Guaranteed payments are legitimate business expenses where a firm pays one of more of its owners for services rendered, over and above their share of profits. The accounting conventions and standards stipulate guidelines for making guaranteed payments and the resulting journal entries.
What Is a Guaranteed Payment?
Guaranteed payments are payments made by an organization to one or more of its partners or equity holders, for the services rendered by that partner or equity holder. Such payments are distinct from the profits or losses shared by partners or equity owners and make for first priority distributions, disbursed irrespective of whether the concern makes a profit or loss.
The IRS and Generally Accepted Accounting Practices (GAAP) recognizes guaranteed payments as a legitimate business expense. The basis of disbursement of these payments is an agreement among the partners or owners specifying the services provided by the partner for a stipulated guaranteed payment.
The purpose of these payments is to ensure compensation for the efforts put in by the partner or a shareholder in form of goods or services, over and above his or her capital. The efforts put in receives due compensation and remain risk free, whereas the amount invested receives returns in proportion to the profit, or suffer losses. Guaranteed payments are similar to a salary and attracts self employment tax.
A general ledger and the appropriate journal entries list the firm’s transactions in chronological order and includes columns for the date, accounting head, the description of the transaction, and two columns to record the debits or credits. Guaranteed payments are recorded as first priority debits, listed in the same order of salaries. They cannot be clubbed with salaries and find inclusion as a distinct draw.
The shareholder withdrawing cash as part of profit shows a debit to a draw account and a credit to the cash account when payment moves out. A pure expense such as rent would be a debit to the expense account and a credit to the cash account.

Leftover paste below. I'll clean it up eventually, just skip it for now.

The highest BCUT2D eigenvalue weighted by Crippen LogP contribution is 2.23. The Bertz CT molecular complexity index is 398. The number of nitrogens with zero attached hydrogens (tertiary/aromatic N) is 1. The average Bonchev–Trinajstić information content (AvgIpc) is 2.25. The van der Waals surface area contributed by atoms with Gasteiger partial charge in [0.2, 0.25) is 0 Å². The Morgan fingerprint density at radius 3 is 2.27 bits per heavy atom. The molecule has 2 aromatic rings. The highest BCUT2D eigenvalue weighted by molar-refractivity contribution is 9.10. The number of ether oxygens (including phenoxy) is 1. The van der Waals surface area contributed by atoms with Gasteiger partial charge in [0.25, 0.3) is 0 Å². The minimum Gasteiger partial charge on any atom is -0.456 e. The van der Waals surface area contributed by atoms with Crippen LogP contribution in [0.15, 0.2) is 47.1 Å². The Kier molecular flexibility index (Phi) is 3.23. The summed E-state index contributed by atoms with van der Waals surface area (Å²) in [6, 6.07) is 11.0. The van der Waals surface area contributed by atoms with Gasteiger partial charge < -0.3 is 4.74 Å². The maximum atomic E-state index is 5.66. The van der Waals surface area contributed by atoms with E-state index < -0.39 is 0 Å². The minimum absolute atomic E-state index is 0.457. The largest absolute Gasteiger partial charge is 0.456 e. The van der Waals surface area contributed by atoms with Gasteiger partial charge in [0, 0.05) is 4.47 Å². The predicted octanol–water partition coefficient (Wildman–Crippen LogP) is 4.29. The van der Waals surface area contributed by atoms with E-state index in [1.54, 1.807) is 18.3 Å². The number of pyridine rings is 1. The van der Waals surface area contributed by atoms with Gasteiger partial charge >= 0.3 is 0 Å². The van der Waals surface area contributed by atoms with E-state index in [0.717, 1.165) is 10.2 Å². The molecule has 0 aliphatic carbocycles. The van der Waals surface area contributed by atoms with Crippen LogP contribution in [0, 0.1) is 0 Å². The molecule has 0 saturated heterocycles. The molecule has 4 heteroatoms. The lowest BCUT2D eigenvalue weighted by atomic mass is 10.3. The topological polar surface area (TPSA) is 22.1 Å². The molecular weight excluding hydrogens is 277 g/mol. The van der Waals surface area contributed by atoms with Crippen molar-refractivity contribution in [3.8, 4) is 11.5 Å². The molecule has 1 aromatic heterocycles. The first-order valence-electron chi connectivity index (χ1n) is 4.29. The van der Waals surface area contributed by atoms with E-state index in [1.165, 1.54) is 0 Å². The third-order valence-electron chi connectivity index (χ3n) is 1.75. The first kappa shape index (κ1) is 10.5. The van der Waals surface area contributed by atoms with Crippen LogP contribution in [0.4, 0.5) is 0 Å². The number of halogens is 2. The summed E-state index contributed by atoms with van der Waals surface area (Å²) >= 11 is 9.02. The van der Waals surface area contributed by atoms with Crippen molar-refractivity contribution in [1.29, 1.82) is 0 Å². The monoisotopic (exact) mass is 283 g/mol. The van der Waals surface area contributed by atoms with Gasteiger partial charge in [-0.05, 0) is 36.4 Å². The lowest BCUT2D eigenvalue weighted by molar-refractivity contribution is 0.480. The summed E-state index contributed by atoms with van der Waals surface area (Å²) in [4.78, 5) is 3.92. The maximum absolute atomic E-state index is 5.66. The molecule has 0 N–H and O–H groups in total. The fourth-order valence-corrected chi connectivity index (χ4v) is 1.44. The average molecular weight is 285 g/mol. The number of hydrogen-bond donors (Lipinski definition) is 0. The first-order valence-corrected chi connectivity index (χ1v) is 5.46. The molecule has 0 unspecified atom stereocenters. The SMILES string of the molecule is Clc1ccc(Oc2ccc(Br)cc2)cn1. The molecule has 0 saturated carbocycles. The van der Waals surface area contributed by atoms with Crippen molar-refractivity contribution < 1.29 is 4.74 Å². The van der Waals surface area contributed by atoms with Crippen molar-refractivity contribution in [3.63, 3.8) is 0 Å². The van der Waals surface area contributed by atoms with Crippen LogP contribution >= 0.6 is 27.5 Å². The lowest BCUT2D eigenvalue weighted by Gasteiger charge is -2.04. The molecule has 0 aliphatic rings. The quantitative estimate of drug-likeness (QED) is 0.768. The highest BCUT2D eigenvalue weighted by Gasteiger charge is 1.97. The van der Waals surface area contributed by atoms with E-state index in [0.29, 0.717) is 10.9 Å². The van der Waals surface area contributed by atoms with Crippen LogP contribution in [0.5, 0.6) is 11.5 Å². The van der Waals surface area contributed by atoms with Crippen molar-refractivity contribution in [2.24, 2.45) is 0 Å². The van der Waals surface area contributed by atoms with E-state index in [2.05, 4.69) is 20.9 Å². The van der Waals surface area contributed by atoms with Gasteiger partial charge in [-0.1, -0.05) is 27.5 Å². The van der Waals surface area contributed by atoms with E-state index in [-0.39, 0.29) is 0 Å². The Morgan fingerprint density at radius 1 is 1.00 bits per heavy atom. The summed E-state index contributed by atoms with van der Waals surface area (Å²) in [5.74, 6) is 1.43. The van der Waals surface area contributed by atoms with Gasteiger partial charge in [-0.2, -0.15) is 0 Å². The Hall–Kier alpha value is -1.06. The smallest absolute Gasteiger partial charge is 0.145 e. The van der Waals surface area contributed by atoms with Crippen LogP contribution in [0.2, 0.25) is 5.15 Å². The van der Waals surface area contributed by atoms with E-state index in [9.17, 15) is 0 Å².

For recording guaranteed payments, a journal entry must create a separate account head called “Guaranteed Payment" for each partner, and credit the amount to this account. At the end of the year, close this account with all other income and expense accounts to Retained Earnings and make a journal entry to credit the member’s equity account with the member’s net income in Retained Earnings. Now debit the member's equity account for the amount of the guaranteed payment. Next, distribute what remains of the net income in the Retained Earnings to the shareholders according to their ownership share or agreement.
Opting for guarantee payments may not allow the partner to save on direct taxes as the proceeds from guaranteed payments attracts self employment tax. The IRS, however, makes each partner of a partnership firm liable for his or her distributive share of profits each year regardless of the profits actually drawn by the partner. In the partners involved in business operations decide to retain cash in the partnership firm for reinvestment, opting for guaranteed payments for whatever amount they withdraw will reduce overall profit of the concern, and by extension, reduce the distributive profit tax burden.
A proper system and recording of guaranteed payment ensures equity among shareholders and contributes to healthy corporate compliance.
- Quick MBA “Accounting." http://www.quickmba.com/accounting/fin/journal-entries/. Retrieved May 07, 2011.
- How Partnerships are Taxed. http://articles.bplans.com/growing-a-business/how-partnerships-are-taxed/136. Retrieved May 07, 2011.
- Investopedia. “Guaranteed Payment to Partners." http://www.investopedia.com/terms/g/guaranteed-payments-partners.asp. Retrieved May 07, 2011.
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